The scene at Leon Medical Centers’ Healthy Living Facility in Miami on a recent Thursday resembled a cross between a luxury hotel and a theme park.
White-gloved doormen wearing porter uniforms ushered elderly patients from white vans into a gleaming lobby with colored terrazzo floors and a bubbling fountain. Greeters in green vests and ear bud radios welcomed the Medicare members and made sure their doctors knew that they’d arrived. Refreshments were proffered: Would they like a cafecito and pastelito for the wait?
And that was just the entranceway. Three more floors of the sprawling center bustled with Leon members meeting with physicians or dentists, taking healthy cooking classes, exercising in the fitness center or learning to use Facebook in a lecture hall.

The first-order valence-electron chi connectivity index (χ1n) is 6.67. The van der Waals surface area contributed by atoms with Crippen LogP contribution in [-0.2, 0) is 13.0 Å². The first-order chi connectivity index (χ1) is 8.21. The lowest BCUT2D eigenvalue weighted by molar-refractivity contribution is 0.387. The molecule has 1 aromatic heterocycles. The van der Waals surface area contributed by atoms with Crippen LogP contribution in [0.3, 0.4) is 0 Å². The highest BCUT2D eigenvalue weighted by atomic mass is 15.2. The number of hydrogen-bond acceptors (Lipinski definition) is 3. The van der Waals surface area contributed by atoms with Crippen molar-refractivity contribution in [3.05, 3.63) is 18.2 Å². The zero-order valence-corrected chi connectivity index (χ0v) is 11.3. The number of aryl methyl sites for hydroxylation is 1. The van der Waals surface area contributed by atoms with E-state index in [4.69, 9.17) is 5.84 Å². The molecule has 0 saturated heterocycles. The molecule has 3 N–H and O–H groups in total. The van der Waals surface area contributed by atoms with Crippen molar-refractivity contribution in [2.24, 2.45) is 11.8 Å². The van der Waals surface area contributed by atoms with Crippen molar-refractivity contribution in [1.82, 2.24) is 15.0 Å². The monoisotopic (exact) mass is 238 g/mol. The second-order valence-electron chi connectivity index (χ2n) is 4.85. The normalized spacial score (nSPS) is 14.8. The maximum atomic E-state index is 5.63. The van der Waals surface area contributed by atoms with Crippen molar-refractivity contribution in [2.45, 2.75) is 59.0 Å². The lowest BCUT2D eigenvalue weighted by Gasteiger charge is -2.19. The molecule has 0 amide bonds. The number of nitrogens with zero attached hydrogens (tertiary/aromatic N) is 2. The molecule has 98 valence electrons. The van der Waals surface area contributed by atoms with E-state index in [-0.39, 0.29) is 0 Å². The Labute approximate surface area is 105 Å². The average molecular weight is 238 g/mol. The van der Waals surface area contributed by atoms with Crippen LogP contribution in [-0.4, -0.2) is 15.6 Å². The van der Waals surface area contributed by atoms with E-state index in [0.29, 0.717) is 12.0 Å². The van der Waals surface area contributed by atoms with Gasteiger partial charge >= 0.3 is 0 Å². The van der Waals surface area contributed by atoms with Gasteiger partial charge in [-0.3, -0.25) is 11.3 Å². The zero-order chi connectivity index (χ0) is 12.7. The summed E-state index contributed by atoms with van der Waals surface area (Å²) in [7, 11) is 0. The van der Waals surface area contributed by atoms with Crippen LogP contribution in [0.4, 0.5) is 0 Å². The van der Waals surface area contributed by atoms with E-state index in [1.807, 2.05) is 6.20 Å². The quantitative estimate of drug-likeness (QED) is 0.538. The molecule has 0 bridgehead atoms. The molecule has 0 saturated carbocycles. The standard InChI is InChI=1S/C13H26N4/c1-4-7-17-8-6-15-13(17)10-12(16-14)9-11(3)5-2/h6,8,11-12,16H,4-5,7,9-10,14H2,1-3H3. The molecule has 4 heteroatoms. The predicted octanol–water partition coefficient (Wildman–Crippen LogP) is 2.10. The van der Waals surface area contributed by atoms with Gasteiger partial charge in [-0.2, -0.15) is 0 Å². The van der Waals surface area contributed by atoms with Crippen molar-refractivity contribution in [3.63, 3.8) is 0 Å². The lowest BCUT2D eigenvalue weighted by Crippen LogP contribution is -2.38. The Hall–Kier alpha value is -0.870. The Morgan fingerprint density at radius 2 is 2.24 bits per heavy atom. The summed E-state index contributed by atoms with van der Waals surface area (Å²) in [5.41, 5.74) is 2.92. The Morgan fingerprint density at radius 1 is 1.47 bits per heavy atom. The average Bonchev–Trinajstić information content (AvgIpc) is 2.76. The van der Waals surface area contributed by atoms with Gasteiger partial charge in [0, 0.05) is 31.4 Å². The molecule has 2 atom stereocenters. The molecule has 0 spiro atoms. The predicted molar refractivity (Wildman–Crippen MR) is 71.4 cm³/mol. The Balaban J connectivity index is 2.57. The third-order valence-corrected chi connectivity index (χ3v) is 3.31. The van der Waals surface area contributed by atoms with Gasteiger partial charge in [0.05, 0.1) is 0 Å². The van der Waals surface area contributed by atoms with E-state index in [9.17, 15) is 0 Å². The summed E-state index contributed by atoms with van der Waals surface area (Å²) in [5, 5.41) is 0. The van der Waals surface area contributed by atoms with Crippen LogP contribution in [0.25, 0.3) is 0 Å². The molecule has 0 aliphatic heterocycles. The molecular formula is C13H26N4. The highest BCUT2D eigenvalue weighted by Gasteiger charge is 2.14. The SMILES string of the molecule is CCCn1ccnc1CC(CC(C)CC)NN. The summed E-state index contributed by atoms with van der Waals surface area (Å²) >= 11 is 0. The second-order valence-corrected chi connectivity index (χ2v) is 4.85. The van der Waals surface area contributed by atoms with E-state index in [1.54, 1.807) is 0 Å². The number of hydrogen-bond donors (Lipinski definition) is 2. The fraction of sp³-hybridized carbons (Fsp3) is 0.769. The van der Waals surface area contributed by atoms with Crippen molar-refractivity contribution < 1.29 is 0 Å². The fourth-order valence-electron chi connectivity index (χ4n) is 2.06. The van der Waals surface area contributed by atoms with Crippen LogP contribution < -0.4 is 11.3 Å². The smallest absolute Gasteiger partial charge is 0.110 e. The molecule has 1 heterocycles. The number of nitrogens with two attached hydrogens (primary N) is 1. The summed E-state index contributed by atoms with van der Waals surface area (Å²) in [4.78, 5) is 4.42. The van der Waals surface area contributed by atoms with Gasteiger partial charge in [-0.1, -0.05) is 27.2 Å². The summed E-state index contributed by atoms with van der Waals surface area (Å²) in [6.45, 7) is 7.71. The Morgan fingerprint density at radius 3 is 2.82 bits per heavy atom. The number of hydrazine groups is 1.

It’s a one-stop shopping approach for healthcare based on a level of customer service and attention that, members tell the federal government, sets Leon Medical Centers apart in the highly-lucrative and super-competitive world of South Florida’s privately managed Medicare plans, or Medicare Advantage.
As the country grapples with far-reaching challenges in healthcare, companies like Leon are carving out a niche that is increasingly popular with Medicare beneficiaries — and demonstrating improvements in customer satisfaction and medical outcomes that translate into bigger profits.